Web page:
Bagan's economy is based mainly on tourism . Because of boycotts against the previous military government, the Bagan
Bagan
region's tourism infrastructure is still quite modest by international standards. The city has a few international standard hotels and many family-run guesthouses. Bagan
Bagan
is also the center of Burmese lacquerware industry, which to a large degree depends on tourist demand. Much of the lacquerware is destined for souvenir shops in Yangon, and to the world markets. Moreover, the lacquerware-making process itself has become a tourist draw.

DEMOGRAPHICS

The population of Bagan
Bagan
in its heyday is estimated anywhere between 50,000 to 200,000 people. Until the advent of tourism industry in the 1990s, only a few villagers lived in Old Bagan. The rise of tourism has attracted a sizable population to the area. Because Old Bagan
Bagan
is now off limits to permanent dwellings, much of the population reside in either New Bagan, south of Old Bagan, or Nyaung-U, north of Old Bagan. The majority of native residents are Bamar
Bamar
.

ADMINISTRATION

The Bagan
Bagan
archaeological zone is part of Nyaung-U District , Mandalay Region .

SISTER CITIES

* Luang Prabang , Laos
Laos
* Siem Reap
Siem Reap
, Cambodia
Cambodia

GALLERY

*

Bagan
Bagan
Plains *

Bagan
Bagan
Plains *

As seen from the Nanmyint Viewing Tower *

Aerial views from a hot air balloon *

Bagan
Bagan
Plains at sunset *

The Ananda *

The Gawdawpalin *

The Dhammayangyi *

The Shwezigon *

Doorway to a temple *

One of the main four Buddha statutes inside the Ananda *

A hallway inside the Ananda *

Inside the Htilominlo *

Frescoes inside the Sulamani *

Frescoes inside a temple *

Buddha statutes inside the Dhammayangyi *

Inside the Manuha Temple

NOTES

* ^ http://www.economist.com/news/special-report/21578171-why-investors-still-need-proceed-caution-promiseand-pitfalls Business: The promise—and the pitfalls * ^ Than Tun 1964: 117–118 * ^ Maha Yazawin Vol. 1 2006: 139–141 * ^ Harvey 1925: 18 * ^ Lieberman 2003: 90–91 * ^ A B C Stadtner 2011: 216 * ^ A B Lieberman 2003: 115–116 * ^ Lieberman 2003: 119–120 * ^ Htin Aung 1967: 74 * ^ Than Tun 1959: 119–120 * ^ Aung-Thwin 1985: 196–197 * ^ Stadtner 2011: 217 * ^ Unesco 1976: ix * ^ Ishizawa and Kono 1989: 114 * ^ Köllner, Bruns 1998: 117 * ^ A B Unesco 1996 * ^ Tourtellot 2004 * ^ "Weather for Bagan". www.holidaycheck.com. Archived from the original on 2013-01-25. Retrieved 2012-02-19. * ^ "Weather for Bagan". http://www.worldweatheronline.com. Retrieved 2014-04-13. External link in publisher= (help ) * ^ Aung-Thwin 2005: 26–31 * ^ A B Aung-Thwin 2005: 233–235 * ^ A B C D Köllner, Bruns 1998: 118–120 * ^ Tettoni, authors, John Falconer ... ; photographer, Luca Invernizzi (2000). Burmese design & architecture. Hong Kong: Periplus. p. 152. ISBN 9625938826 . * ^ Aung-Thwin 2005: 210–213 * ^ Aung-Thwin 2005: 224–225 * ^ Aung-Thwin 2005: 38 * ^ Ministry of Culture * ^ Bagan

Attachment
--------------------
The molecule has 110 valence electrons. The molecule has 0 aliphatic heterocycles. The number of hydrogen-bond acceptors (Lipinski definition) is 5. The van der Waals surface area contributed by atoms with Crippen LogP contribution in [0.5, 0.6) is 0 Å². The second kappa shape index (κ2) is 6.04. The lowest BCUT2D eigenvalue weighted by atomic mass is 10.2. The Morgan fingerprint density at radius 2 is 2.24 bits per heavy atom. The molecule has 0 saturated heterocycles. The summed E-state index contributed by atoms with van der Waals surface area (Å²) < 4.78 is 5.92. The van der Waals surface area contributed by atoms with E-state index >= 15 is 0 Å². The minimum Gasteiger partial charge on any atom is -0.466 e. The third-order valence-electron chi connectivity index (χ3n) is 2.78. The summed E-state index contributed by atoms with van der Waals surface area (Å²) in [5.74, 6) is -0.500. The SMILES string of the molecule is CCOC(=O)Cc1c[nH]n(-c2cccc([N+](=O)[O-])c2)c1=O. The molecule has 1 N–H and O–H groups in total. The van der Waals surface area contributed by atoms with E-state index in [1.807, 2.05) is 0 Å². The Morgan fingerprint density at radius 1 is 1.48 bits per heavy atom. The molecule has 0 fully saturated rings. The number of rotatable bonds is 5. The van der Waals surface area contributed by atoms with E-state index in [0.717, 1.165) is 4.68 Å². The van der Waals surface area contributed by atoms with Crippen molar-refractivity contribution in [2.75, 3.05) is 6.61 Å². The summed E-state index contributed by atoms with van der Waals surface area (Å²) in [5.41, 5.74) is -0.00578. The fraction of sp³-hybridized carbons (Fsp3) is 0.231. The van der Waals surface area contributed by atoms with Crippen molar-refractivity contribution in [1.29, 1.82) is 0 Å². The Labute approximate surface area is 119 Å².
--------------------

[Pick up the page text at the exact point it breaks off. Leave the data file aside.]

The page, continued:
Bagan
flight information * ^ Yangon
Yangon
to Bagan
Bagan
train information * ^ Mandalay
Mandalay
to Bagan
Bagan
train information * ^ Bagan
Bagan
bus information * ^ Harvey 1925: 78 * ^ Köllner, Bruns 1998: 115 * ^ A B Pan Eiswe Star and Soe Than Linn 2010

REFERENCES

* Aung-Thwin, Michael (1985). Pagan: The Origins of Modern Burma. Honolulu: University of Hawai'i Press. ISBN 0-8248-0960-2 . * Aung-Thwin, Michael (2005). The mists of Rāmañña: The Legend that was Lower Burma (illustrated ed.). Honolulu: University of Hawai'i Press. ISBN 978-0-8248-2886-8 . * Ministry of Culture, Union of Myanmar
Myanmar
(2009). "Royal Palaces in Myanmar". Ministry of Culture. Archived from the original on 2012-08-03. Retrieved 2012-02-19. * Harvey, G. E. (1925). History of Burma: From the Earliest Times to 10 March 1824. London: Frank Cass & Co. Ltd. * Htin Aung, Maung (1967). A History of Burma. New York and London: Cambridge University Press. * Ishizawa, Yoshiaki; Yasushi Kono (1989). Study on Pagan: research report. Institute of Asian Cultures, Sophia University. p. 239. * Kala, U (1724). Maha Yazawin (in Burmese). 1–3 (2006, 4th printing ed.). Yangon: Ya-Pyei Publishing. * Köllner, Helmut; Axel Bruns (1998). Myanmar
Myanmar
(Burma) (illustrated ed.). Hunter Publishing. p. 255. ISBN 978-3-88618-415-6 . * Lieberman , Victor B. (2003). Strange Parallels: Southeast Asia in Global Context, c. 800–1830, volume 1, Integration on the Mainland. Cambridge University Press. ISBN 978-0-521-80496-7 . * Pan Eiswe Star; Soe Than Linn (2010-02-10). "Archaeologists to assist with Cambodia
Cambodia
excavations". The Myanmar
Myanmar
Times. 26 (509). * Royal Historical Commission of Burma (1832). Hmannan Yazawin (in Burmese). 1–3 (2003 ed.). Yangon: Ministry of Information, Myanmar
Myanmar
.

* Rao, V.K. (2013). "The Terracotta Plaques of Pagan: Indian Influence and Burmese Innovations". Ancient Asia. 4: 7. doi :10.5334/aa.12310 . * Rao, Vinay Kumar. “Buddhist Art of Pagan, 2 Vols.” Published by Agam Kala Publications, New Delhi, 2011. ISBN 978-81-7320-116-5 . * Rao, Vinay Kumar (2013). "The Terracotta Plaques of Pagan: Indian Influence and Burmese Innovations". Ancient Asia. 4: 7. doi :10.5334/aa.12310 . * Stadtner, Donald M. (2011). Sacred Sites of Burma: Myth and Folklore in an Evolving Spiritual Real